How do I create a Terra Fauna or Terra Flora BioActive Vivarium?
From the desk of The Dude
What is a bioactive terrarium?
A bioactive terrarium is a self-sustaining, self-maintaining, direct replication of the natural ecological cycle that happens on the rainforest floor. The rainforest floor is composed of thousands of different detrivores that break down decaying matter to return nutrients back into the soil. Detrivores such as isopods and springtails are the most commonly seen on the rainforest floor.
Why go bioactive?
In any terrarium the soil is the most important part of the setup. The soil is the backbone for live plants, water drainage, and tank maintenance. Many times hobbyists will setup a terrarium and have to break it down months later because of the microbial build up in the soil, as well as the death of plants from using soil that becomes water clogged. Having a proper bioactive setup allows for optimum plant growth, but also allows for tank longevity (10+ years without a soil change) if kept properly. The detrivores established in the tank will break down feces and other decaying matter which recycle nutrients back into the soil, thus keeping the substrate fresh and ready for the next generation. Many small amphibians such as dart frogs relish the springtails and isopods as an additional food source. Having these microfeeders established will bring out unique behaviors in your pets such as foraging and hunting, and will thrive in an environment that is a direct replication of the natural ecological cycle they are accustomed to.
How do I go bioactive with tropical setups?
Layer 1 (Drainage layer for Terra Flora and Terra Fauna)
Hydrogrow, which is the terrarium drainage layer is the backbone in a successful tropical bioactive setup. This lightweight, pourous material sits on the bottom layer of the terrarium with a depth of 2”. The drainage layers purpose is to catch the excess water that drains out of the soil. This is to prevent the Terra Flora or Terra Fauna from becoming water clogged. Excess water in the soil will lead to microbial buildup, loss of microfauna, root rot, and eventually the death of the plants. Maintaining the water level is very simple. When the water level reaches the top of the Hydrogrow layer simply siphon the water out of the tank.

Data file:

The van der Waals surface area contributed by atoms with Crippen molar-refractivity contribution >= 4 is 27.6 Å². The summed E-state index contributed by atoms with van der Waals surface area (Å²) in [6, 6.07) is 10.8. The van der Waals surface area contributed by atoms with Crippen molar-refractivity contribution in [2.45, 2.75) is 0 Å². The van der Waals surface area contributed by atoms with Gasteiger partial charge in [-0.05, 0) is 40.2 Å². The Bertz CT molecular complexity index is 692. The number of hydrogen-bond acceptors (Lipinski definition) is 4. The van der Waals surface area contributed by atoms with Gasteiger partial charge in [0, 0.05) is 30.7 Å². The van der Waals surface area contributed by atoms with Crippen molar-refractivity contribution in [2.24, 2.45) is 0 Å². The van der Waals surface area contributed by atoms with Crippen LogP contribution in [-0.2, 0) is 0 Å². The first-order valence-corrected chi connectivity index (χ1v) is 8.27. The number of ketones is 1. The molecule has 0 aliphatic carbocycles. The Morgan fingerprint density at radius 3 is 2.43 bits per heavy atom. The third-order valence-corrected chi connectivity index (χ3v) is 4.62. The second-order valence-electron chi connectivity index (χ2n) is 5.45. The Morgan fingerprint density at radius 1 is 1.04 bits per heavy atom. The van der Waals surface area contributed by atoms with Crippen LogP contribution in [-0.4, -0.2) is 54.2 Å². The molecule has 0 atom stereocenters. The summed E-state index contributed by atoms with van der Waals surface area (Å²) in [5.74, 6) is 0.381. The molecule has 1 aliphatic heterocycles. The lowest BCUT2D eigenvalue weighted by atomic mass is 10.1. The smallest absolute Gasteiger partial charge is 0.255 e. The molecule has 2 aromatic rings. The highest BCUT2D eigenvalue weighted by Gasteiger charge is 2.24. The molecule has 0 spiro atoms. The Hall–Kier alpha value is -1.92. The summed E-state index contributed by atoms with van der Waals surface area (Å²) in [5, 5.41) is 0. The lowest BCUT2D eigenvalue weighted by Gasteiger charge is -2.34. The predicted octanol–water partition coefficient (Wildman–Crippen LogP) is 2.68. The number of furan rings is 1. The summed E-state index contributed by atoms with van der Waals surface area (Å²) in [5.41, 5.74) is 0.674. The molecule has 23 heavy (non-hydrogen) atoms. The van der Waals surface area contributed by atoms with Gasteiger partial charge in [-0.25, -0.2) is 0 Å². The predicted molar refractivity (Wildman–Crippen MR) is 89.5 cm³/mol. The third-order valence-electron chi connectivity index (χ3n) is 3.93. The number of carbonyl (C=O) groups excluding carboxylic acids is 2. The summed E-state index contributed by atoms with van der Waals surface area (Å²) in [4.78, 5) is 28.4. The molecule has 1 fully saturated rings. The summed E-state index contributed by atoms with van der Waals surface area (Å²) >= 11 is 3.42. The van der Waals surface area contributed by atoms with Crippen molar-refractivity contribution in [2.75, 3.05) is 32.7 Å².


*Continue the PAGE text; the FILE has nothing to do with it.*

Layer 2 (above the HydroGro with Terra Flora and Terra Fauna setups)
The substrate barrier has one simple purpose: to keep the substrate out of the drainage layer. This makes maintaining the HydroGrow layer easier, as well as maintains the quality of the Terra Flora. The screen should be cut to match the perimeter of the inside of the tank, and place directly on top of the HydroGrow.
Layer 3 (above the substrate barrier)
Directly on top of the substrate barrier sits the bringer of life, the specialty terrarium soil known as Terra Flora or Terra Fauna. This specialty mix created by the dude is the staple for a living substrate. This premium blend offers water retention, yet drains exceptionally well. It also boasts the capabilities to boost microfauna production (springtails and isopods) and promote proper development in plants. This substrate when used exactly as directed in the Dude's guide this substrate can last 10+ years in the terrarium without ever being changed. This mix should have at least a 2” layer in the terrarium. When this mix is added it should be dumped into a bucket full of water, and squeezed so it is saturated, but not dripping. This is the appropriate water balance that this soil will maintain during the life of the vivarium.